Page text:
Cloisters and ancillary buildings

The cloister was at the heart of the monastery and its outlines can be followed in the cloister garth. The eastern part was formed by Bishop Ernulf's Chapter House and dormitory of which now only the western wall survives.[40] The south of the cloister was the refectory, the work of Prior Helias (also known as Élie) in about 1215. The lower part of the wall remains and is of massive construction. There was a problem to be solved, the older cloister was bounded by the Roman city wall. Helias simply drove through it the a doorway and used the wall as the north wall of the refectory.[41]

Gundulf Tower

Immediately to the north of the cathedral proper and nestling in between the quire transept, pilgrim steps and sextry gate is the 11th-century Gundulf Tower. This is oldest part of the cathedral still above ground. Until the 18th century it rose as high as the adjacent parts of the church, some 65 feet.[42] During the 19th century it severely decayed, until by 1897 it was recorded that "only ruins now remain".[39] The lower part of the tower was roofed and the fabric made good in 1925. Most of the cost (£1400) was met by the freemasons. The plaque illustrated to the left is affixed to a wall therein. The three floors are now occupied by the cathedral music department (first floor and top floor) and the vergers (ground floor).


A Green Man roof boss

The western part of the nave is substantially as Gundulf designed it. According to George H. Palmer (who substantially follows St John Hope) "Rochester and Peterborough possess probably the best examples of the Norman nave in the country".[43] The main arcade is topped by a string course below a triforium. The triforium is Norman with a further string course above. The clerestory above is of perpendicular style. From the capitals pilasters rise to the first string course but appear to have been removed from the triforium stage. Originally they might have supported the roof timbers, or even been the springing of a vault.[44]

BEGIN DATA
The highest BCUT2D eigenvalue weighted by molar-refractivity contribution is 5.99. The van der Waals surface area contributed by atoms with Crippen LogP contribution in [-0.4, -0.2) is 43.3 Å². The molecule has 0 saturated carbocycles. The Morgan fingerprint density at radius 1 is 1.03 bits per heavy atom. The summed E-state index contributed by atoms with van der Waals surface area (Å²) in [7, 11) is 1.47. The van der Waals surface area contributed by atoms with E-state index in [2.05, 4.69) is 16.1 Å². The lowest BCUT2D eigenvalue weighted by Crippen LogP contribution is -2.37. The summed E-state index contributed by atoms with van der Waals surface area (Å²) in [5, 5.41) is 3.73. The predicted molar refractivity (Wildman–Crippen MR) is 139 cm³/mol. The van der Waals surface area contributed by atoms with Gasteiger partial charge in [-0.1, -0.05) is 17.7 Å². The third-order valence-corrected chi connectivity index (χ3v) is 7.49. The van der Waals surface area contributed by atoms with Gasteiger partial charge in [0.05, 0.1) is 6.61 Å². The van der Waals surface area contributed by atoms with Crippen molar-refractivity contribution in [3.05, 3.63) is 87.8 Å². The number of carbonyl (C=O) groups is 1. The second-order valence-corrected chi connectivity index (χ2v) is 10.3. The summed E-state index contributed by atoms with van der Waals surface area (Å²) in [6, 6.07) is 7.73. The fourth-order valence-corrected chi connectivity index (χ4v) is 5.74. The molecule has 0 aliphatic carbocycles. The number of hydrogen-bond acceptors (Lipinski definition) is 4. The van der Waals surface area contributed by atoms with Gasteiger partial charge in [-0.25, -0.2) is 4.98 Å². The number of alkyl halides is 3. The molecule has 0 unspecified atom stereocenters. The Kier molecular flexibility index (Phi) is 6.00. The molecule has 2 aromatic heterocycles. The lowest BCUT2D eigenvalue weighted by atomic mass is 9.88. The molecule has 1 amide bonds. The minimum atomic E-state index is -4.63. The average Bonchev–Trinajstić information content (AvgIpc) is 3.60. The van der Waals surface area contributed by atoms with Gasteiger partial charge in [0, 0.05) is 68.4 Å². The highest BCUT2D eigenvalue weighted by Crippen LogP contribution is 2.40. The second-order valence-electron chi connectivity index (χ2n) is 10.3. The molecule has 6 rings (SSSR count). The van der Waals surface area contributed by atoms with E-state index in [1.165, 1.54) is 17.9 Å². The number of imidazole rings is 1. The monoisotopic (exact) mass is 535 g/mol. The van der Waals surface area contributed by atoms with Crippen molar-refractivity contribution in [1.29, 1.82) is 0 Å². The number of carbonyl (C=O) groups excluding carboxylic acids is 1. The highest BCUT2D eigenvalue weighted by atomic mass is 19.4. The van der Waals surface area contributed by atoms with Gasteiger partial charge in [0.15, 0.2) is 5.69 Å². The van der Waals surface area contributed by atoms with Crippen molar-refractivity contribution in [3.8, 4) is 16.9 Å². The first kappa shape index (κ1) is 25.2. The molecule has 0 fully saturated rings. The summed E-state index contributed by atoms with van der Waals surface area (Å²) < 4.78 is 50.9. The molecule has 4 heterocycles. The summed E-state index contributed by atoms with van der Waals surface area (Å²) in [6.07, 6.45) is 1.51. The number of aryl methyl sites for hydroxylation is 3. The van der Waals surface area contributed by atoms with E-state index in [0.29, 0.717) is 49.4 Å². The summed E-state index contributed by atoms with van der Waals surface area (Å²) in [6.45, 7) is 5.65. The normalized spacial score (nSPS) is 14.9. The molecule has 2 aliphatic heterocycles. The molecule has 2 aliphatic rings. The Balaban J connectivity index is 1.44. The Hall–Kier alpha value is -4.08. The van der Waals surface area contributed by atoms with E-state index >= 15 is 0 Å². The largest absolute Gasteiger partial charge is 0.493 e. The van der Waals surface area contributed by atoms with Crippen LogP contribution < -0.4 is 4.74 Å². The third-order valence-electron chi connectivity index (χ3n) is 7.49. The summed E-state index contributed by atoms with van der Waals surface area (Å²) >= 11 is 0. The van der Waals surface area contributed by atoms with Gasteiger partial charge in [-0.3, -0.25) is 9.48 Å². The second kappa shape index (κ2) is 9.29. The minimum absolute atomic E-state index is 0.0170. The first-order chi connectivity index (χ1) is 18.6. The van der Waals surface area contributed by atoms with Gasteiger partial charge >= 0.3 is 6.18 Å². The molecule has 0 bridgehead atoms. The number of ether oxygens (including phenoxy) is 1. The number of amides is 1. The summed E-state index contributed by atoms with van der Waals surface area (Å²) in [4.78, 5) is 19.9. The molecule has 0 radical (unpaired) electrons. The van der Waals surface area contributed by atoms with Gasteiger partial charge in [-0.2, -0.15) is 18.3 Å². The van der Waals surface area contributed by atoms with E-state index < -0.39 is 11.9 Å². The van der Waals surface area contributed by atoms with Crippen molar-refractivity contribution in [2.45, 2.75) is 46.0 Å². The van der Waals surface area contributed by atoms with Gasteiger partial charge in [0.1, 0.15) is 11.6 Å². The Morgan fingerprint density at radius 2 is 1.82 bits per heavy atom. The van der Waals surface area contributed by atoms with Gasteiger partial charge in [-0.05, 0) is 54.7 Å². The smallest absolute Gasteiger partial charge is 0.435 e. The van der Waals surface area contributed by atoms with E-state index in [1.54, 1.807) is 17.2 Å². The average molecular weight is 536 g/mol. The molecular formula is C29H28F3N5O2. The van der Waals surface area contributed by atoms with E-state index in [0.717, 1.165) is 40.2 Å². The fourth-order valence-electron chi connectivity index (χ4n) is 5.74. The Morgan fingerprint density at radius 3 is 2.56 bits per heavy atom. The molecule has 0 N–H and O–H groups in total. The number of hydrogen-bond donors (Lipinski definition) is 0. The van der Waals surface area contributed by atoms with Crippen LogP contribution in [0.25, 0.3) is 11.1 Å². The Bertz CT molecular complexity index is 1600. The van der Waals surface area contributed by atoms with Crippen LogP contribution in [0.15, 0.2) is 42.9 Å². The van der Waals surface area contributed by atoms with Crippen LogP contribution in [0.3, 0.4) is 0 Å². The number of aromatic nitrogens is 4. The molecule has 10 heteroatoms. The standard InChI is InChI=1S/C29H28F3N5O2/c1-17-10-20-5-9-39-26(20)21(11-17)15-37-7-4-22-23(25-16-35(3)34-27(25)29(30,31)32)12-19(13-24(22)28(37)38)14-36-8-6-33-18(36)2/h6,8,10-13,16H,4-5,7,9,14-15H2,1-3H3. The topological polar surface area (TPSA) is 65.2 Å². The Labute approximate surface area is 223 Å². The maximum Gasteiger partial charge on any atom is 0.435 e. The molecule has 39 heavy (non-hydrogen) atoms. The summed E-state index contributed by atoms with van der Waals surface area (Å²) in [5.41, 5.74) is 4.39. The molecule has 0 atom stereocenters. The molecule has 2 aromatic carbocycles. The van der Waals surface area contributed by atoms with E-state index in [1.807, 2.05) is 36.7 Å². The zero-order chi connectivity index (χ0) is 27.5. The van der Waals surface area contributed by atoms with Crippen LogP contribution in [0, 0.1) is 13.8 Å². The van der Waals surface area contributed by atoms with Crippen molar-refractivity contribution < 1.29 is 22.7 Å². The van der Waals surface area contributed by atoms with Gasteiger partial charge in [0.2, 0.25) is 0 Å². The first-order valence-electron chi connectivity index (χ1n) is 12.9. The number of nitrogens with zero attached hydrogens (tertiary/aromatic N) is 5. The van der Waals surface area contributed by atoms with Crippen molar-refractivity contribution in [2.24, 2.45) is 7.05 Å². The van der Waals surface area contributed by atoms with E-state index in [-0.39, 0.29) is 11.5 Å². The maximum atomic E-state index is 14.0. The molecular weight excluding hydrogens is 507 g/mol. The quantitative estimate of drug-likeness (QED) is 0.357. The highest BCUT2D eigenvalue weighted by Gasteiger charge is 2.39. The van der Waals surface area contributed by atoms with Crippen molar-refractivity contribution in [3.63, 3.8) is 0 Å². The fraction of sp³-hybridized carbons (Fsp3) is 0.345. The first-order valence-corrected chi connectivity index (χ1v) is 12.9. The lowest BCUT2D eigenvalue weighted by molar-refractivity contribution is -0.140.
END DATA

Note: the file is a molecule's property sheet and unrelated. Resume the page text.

The easternmost bay of the triforium appears to be Norman, but is the work of 14th-century masons. The final bay of the nave is Decorated in style and leads to the tower piers. Of note is the north pier which possibly contains the Oratory Chapel mentioned above.[45]

The aisles are plain with flat pilasters. The eastern two bays are Decorated with springing for vaulting. Whether the vault was ever constructed is unknown, the present wooden roof extends the full length of the aisles.

The crossing is bounded to the east by the choir screen with the organ above. This is of 19th-century work and shows figures associated with the early cathedral. Above the crossing is the central tower, housing the bells and above that the spire. The ceiling of the crossing is notable for the four Green Men carved on the bosses. Visible from the ground is the outline of the trapdoor through which bells can be raised and lowered when required. The floor is stepped up to the pulpitum and gives access to the quire through the organ screen.


The north transept is from 1235 in Early English style. The Victorian insertion of windows has been mentioned above in the external description. Dominating the transept is the baptistery fresco. The fresco by Russian artist Sergei Fyodorov is displayed on the eastern wall. It is located within an arched recess. The recess may have been a former site of the altar of St Nicholas from the time of its construction in 1235 until it was moved to the screen before the pulpitum in 1322. A will suggests that "an altar of Jesu" also stood here at some point, an altar of some sort must have existed as evidenced by the piscina to the right of the recess.[46] The vaulting is unusual in being octpartite, a development of the more common sexpartite. The Pilgrim Door is now the main visitor entrance and is level for disabled access.